On Our Own in Sawai
We got to Sawai without incident and checked in to Lonely Planet’s recommendation, the long-standing Lisar Bahari. After we had dropped our bags and settled in, QE and GD decided to check into the competing guesthouse, Oanain Munina, on the other end of town. This left us alone in the hotel with a staff who barely spoke English. This was to be an annoyance for the rest of our stay in Pulau Seram. The hotel consists of several wings of overwater bungalows with at least 20 rooms. Apart from an Indonesian group that checked out on our first morning, we were the only guests. Like other lodgings in remote Indonesia, prices are for full board with home cooked meals. It was more expensive than similar places in the Togeans or Pulau Hatta, and we thought it was overpriced at IDR300,000 ($22) per person per night.
The Lisar Bahari doesn’t hold up to Sera Beach in Malenge or Neira Dive on Pulau Hatta, but it has a striking location jutting out into the bay on the edge of the village. The bungalows are on stilts over the water, and you can look out your window and see parrotfish swimming underneath your house. Unfortunately, the water isn’t too inviting for swimming since it is right in front of the village with all of its waste, and a lot of the coral shows signs of dynamite fishing. Unlike the Togeans or Pulau Hatta, you are dependent on guided excursions to get to good swimming or snorkeling spots, which was another annoyance during our stay.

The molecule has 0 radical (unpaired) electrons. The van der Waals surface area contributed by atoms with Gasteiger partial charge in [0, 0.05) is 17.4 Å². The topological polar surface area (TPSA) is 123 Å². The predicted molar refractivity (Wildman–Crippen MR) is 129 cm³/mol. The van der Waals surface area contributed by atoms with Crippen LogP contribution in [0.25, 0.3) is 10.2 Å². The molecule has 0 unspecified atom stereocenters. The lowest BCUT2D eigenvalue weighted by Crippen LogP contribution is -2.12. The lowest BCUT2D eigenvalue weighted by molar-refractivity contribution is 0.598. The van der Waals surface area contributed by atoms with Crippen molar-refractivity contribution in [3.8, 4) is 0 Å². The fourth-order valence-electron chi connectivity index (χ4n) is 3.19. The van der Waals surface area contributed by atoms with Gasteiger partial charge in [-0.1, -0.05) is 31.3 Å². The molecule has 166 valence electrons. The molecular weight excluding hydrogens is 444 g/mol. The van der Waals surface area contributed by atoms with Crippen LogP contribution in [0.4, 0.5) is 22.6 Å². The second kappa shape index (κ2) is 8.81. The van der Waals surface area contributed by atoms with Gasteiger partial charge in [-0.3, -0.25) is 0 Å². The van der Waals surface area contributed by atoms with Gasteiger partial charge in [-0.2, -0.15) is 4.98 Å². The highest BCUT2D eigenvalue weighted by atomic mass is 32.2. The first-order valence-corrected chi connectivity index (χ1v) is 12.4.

That evening, the one member of staff who spoke some English came to the porch and showed us a video about Pulau Seram, with sumptuous footage of jungle river trips, snorkeling, and an amazing canopy platform where locals hoist you onto a platform 45 meters off the ground. The video really whetted our appetite to get out and explore the island. The catch? The prices! Apparently, Lisar Bahari gears its offerings to large groups, and all the activities are priced per group. For a couple, with no other tourists to share with, a lot of the trips were far above our budget. The birdwatching canopy, for example, cost a whopping IDR1,800,000 ($130). Slightly bummed at this, we signed up for a half-day jungle trek the next morning for a more reasonable IDR250,000 ($18) and hoped that more tourists would turn up the next day to do a river or snorkel trip.